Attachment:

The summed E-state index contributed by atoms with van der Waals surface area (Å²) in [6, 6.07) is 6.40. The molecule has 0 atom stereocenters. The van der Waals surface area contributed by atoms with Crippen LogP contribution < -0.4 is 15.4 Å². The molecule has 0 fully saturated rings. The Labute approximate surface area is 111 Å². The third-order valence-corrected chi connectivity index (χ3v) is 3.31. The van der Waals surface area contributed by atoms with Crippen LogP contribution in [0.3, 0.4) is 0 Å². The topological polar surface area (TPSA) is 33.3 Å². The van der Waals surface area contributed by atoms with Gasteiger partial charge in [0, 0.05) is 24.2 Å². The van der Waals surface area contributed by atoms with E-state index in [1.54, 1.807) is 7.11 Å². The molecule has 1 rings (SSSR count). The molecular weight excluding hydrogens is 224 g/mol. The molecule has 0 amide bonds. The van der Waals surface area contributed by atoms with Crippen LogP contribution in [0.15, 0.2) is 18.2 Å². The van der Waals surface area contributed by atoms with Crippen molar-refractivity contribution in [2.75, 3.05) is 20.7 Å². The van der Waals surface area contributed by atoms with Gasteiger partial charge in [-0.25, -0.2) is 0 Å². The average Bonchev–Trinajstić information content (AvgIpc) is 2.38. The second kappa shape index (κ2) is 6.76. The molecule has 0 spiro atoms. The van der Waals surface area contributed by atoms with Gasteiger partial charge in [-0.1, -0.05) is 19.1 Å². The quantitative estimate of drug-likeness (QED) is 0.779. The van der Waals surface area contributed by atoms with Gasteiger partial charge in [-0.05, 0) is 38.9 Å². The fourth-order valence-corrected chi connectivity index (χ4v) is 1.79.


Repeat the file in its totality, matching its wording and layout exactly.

The summed E-state index contributed by atoms with van der Waals surface area (Å²) in [6, 6.07) is 6.40. The molecule has 0 atom stereocenters. The van der Waals surface area contributed by atoms with Crippen LogP contribution < -0.4 is 15.4 Å². The molecule has 0 fully saturated rings. The Labute approximate surface area is 111 Å². The third-order valence-corrected chi connectivity index (χ3v) is 3.31. The van der Waals surface area contributed by atoms with Crippen LogP contribution in [0.3, 0.4) is 0 Å². The topological polar surface area (TPSA) is 33.3 Å². The van der Waals surface area contributed by atoms with Gasteiger partial charge in [0, 0.05) is 24.2 Å². The van der Waals surface area contributed by atoms with E-state index in [1.54, 1.807) is 7.11 Å². The molecule has 1 rings (SSSR count). The molecular weight excluding hydrogens is 224 g/mol. The molecule has 0 amide bonds. The van der Waals surface area contributed by atoms with Crippen LogP contribution in [0.15, 0.2) is 18.2 Å². The van der Waals surface area contributed by atoms with Crippen molar-refractivity contribution in [2.75, 3.05) is 20.7 Å². The van der Waals surface area contributed by atoms with Gasteiger partial charge in [-0.25, -0.2) is 0 Å². The average Bonchev–Trinajstić information content (AvgIpc) is 2.38. The second kappa shape index (κ2) is 6.76. The molecule has 0 spiro atoms. The van der Waals surface area contributed by atoms with Gasteiger partial charge in [-0.1, -0.05) is 19.1 Å². The quantitative estimate of drug-likeness (QED) is 0.779. The van der Waals surface area contributed by atoms with Gasteiger partial charge in [-0.05, 0) is 38.9 Å². The fourth-order valence-corrected chi connectivity index (χ4v) is 1.79.